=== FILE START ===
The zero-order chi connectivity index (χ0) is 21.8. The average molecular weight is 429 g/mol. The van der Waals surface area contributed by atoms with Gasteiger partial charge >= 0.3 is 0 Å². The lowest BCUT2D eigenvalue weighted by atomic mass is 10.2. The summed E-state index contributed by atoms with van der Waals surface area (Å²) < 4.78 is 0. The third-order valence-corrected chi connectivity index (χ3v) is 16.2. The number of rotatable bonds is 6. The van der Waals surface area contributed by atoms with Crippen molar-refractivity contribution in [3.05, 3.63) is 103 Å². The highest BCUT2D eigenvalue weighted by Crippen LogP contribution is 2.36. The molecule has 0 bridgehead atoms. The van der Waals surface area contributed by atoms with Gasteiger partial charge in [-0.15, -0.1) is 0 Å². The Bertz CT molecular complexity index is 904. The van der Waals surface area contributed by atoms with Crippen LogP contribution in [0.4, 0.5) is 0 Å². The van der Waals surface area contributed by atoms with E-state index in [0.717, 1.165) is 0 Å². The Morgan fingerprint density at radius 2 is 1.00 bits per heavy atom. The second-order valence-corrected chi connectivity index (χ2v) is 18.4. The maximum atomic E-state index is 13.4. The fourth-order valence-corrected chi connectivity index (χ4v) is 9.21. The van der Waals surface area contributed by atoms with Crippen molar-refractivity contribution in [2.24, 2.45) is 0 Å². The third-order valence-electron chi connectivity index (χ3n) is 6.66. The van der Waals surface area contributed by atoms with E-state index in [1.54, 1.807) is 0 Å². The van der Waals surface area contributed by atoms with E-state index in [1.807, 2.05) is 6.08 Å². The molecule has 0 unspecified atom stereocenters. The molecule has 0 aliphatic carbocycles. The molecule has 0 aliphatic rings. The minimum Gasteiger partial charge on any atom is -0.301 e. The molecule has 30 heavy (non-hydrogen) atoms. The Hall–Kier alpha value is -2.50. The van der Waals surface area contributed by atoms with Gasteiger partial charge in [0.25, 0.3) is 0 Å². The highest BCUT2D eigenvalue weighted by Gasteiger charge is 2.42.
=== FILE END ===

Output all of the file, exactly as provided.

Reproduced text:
The zero-order chi connectivity index (χ0) is 21.8. The average molecular weight is 429 g/mol. The van der Waals surface area contributed by atoms with Gasteiger partial charge >= 0.3 is 0 Å². The lowest BCUT2D eigenvalue weighted by atomic mass is 10.2. The summed E-state index contributed by atoms with van der Waals surface area (Å²) < 4.78 is 0. The third-order valence-corrected chi connectivity index (χ3v) is 16.2. The number of rotatable bonds is 6. The van der Waals surface area contributed by atoms with Crippen molar-refractivity contribution in [3.05, 3.63) is 103 Å². The highest BCUT2D eigenvalue weighted by Crippen LogP contribution is 2.36. The molecule has 0 bridgehead atoms. The van der Waals surface area contributed by atoms with Gasteiger partial charge in [-0.15, -0.1) is 0 Å². The Bertz CT molecular complexity index is 904. The van der Waals surface area contributed by atoms with Crippen LogP contribution in [0.4, 0.5) is 0 Å². The van der Waals surface area contributed by atoms with E-state index in [0.717, 1.165) is 0 Å². The Morgan fingerprint density at radius 2 is 1.00 bits per heavy atom. The second-order valence-corrected chi connectivity index (χ2v) is 18.4. The maximum atomic E-state index is 13.4. The fourth-order valence-corrected chi connectivity index (χ4v) is 9.21. The van der Waals surface area contributed by atoms with Crippen molar-refractivity contribution in [2.24, 2.45) is 0 Å². The third-order valence-electron chi connectivity index (χ3n) is 6.66. The van der Waals surface area contributed by atoms with E-state index in [1.54, 1.807) is 0 Å². The van der Waals surface area contributed by atoms with E-state index in [1.807, 2.05) is 6.08 Å². The molecule has 0 unspecified atom stereocenters. The molecule has 0 aliphatic carbocycles. The molecule has 0 aliphatic rings. The minimum Gasteiger partial charge on any atom is -0.301 e. The molecule has 30 heavy (non-hydrogen) atoms. The Hall–Kier alpha value is -2.50. The van der Waals surface area contributed by atoms with Gasteiger partial charge in [0.25, 0.3) is 0 Å². The highest BCUT2D eigenvalue weighted by Gasteiger charge is 2.42.